UK law gives green light to self-driving cars from 2026

Underground tunnel testing now available for autonomous vehicles

Self-driving vehicles could be on British roads by 2026, following the Automated Vehicles Act becoming law this week.

Allowing for just two years until the technology is deemed able to cope with UK roads could be seen as Elon Musk levels of optimism, however, the act does have a few tricks up its sleeve, notably making it clear that liability for a vehicle will not lie with the driver when it is in self-driving mode.

The UK's Department for Transport said: "Companies will have ongoing obligations to keep their vehicles safe and ensure that they continue to drive in accordance with British laws."

Trials have been underway for a while now in the UK, and companies such as Wayve and Oxa continue to trial self-driving cars in London and Oxford. Those tests have been run under a code of practice, which requires, among other things, "a driver or operator, in or out of the vehicle, who is ready, able, and willing to resume control of the vehicle."

The law paves the way for automation level 4, where a driver does not need to intervene when the vehicle is driving itself. The driver is removed from the chain of responsibility.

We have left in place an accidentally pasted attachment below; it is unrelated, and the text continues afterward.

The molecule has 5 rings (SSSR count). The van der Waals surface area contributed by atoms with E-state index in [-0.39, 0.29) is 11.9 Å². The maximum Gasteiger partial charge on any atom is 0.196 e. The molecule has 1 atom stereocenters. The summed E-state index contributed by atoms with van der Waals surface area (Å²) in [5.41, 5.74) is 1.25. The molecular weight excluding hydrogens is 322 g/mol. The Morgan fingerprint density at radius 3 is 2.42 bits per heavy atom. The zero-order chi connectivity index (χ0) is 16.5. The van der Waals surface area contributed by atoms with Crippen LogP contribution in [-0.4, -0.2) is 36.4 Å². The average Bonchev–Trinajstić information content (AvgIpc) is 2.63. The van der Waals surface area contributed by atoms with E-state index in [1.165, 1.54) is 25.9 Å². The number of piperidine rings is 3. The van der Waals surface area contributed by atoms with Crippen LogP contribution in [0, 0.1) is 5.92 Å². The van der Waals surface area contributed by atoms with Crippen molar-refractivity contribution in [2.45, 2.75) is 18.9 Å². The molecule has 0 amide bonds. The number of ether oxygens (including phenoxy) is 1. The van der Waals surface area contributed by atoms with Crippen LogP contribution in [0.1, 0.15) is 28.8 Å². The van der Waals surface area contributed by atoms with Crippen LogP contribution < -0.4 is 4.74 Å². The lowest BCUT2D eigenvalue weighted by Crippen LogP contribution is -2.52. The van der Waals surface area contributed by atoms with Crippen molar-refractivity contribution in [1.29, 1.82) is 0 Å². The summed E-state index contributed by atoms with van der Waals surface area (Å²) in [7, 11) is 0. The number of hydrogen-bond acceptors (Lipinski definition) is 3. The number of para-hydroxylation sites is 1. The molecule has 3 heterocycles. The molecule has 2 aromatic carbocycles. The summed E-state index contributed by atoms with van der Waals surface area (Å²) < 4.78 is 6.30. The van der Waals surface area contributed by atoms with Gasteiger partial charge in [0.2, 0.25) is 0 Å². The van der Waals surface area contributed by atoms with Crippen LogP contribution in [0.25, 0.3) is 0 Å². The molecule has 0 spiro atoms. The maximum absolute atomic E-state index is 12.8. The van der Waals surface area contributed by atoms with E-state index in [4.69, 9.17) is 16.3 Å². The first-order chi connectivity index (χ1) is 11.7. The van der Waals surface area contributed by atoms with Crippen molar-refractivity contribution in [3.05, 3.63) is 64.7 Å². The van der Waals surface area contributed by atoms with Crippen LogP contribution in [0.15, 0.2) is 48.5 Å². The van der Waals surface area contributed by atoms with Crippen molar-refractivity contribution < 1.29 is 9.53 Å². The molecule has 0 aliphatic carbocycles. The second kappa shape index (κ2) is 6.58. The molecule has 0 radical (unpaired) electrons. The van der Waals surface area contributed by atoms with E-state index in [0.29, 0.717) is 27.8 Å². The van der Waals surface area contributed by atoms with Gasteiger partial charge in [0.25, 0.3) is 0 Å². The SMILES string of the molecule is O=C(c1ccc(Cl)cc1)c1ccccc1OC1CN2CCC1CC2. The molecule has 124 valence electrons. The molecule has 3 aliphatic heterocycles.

Alex Kendall, Co-founder and CEO of Wayve, welcomed the law and described it as "a critical milestone for the UK's deployment of self-driving technology."

However, Kendall also noted: "There's still some way to go with secondary legislation before we can reap the full benefits of self-driving vehicles in the UK, but we are confident the government will prioritize these next steps so this technology can be deployed as soon as possible."

The law comes after Northamptonshire's Catesby Tunnel became the latest facility to join the CAM Testbed UK network of connected and self-driving test facilities. While being long, straight, smooth, and dry may not seem at first glance to be particularly representative of UK roads, Catesby Projects said: "The tunnel nurtures an environment in which data can easily be gathered with a greater degree of confidence, allowing engineers to analyze the effects of tiny setup changes."

The tunnel's nature also benefits repeatability, and its radio insulation will help show what happens when a connected vehicle cannot contact the mothership.

The 2.7 km tunnel was completed in 1897 and originally intended for railway traffic. Railway operations ceased in September 1966. In recent years, the tunnel has been converted into a vehicle testing facility and opened to the public in early November 2021. ®

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